It is difficult to be certain about the strategy being adopted by city councillors in Birmingham to deliver £330 million of Government spending cuts, since communication on this vitally important issue has been noticeable only by its absence.

Of course it is essential that leaders of the Conservative-Liberal Democrat coalition have the space to debate privately the options available – many of which will be unpalatable – before sharing their decisions with citizens.

But the lack of any meaningful information as to how our political leaders are approaching the toughest budget settlement in decades does not bode well, particularly since the deadline for final decisions is now less than three months away.

Any prospect of meaningful consultation appears to have been ditched long ago. Councillors debate issues in closed-door sessions, while the leader of the city council says nothing in public about the inevitable impact on service delivery that the cuts are bound to have.

In Birmingham, unusually, an unelected civil servant has been making most of the running by setting out a possible agenda for meeting Government requirements to cut the council’s revenue budget by getting on for a third. Stephen Hughes, the chief executive, has been busy for two or three months briefing organisations about the need to think radically and putting forward his view that local councils must revert to their Victorian roots of small government if they are to continue to provide a small number of essential services.

His argument against the traditional “salami slicing” approach to cutting expenditure is highly plausible.

Mr Hughes has been at pains to point out, correctly, that the scale of savings required makes it inadvisable simply to cut each departmental budget by a standard percentage. The problem with the Hughes approach, which is why it has been resisted by councils over the years, is that it relies on some parts of a public body suffering disproportionally large cuts so that other parts of the organisation can be saved.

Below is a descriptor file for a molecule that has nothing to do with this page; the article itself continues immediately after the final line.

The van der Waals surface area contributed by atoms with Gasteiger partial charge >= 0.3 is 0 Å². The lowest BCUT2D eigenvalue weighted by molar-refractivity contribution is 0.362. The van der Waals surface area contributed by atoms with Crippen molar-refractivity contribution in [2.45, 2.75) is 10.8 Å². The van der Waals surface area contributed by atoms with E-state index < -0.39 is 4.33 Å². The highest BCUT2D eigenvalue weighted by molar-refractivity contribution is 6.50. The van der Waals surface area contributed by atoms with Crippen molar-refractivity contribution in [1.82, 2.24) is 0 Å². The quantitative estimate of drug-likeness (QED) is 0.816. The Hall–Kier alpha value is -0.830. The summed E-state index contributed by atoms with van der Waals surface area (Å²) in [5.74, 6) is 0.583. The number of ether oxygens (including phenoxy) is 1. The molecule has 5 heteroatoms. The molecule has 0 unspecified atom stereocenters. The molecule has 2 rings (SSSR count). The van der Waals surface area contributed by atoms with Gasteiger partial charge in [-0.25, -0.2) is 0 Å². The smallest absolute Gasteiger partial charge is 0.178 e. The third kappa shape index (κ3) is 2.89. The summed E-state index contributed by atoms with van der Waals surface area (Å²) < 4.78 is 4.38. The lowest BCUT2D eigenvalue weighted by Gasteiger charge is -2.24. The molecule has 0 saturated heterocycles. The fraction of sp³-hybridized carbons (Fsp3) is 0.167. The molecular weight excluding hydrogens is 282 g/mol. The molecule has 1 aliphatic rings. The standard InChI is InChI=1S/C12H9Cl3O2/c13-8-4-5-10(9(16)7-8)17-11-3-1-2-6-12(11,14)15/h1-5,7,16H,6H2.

Such an approach involves more than a little in the way of selfless behaviour and sacrifice from politicians in charge of less fashionable portfolios like, say, leisure, so that more money may be available for housing, schools and social services.

It would appear, from unattributable briefings by politicians, that Mr Hughes has had his wrists slapped and told in no uncertain terms to stop being so radical. As one, unnamed, cabinet member put it: “We had to remind him that we run the council, we face the voters, not him.”

That is indeed true. Elected politicians run Birmingham City Council, or at least are supposed to, not unelected bureaucrats. And if the cabinet wants to tell Mr Hughes thanks but no thanks, it has every right to do so – preferably in public by councillors with the guts to put their names to the comments they make.

By pursuing a large number of smaller cuts rather than a small number of larger cuts the coalition no doubt hopes it can spread the misery as thinly as possible yet still deliver £330 million of savings over four years.

But if Mr Hughes is right, this strategy will not work because it cannot possibly achieve the scale of cuts required in the timescale demanded. Political expediency and councillors looking to save their own skins will have triumphed in Birmingham, and not for the first time.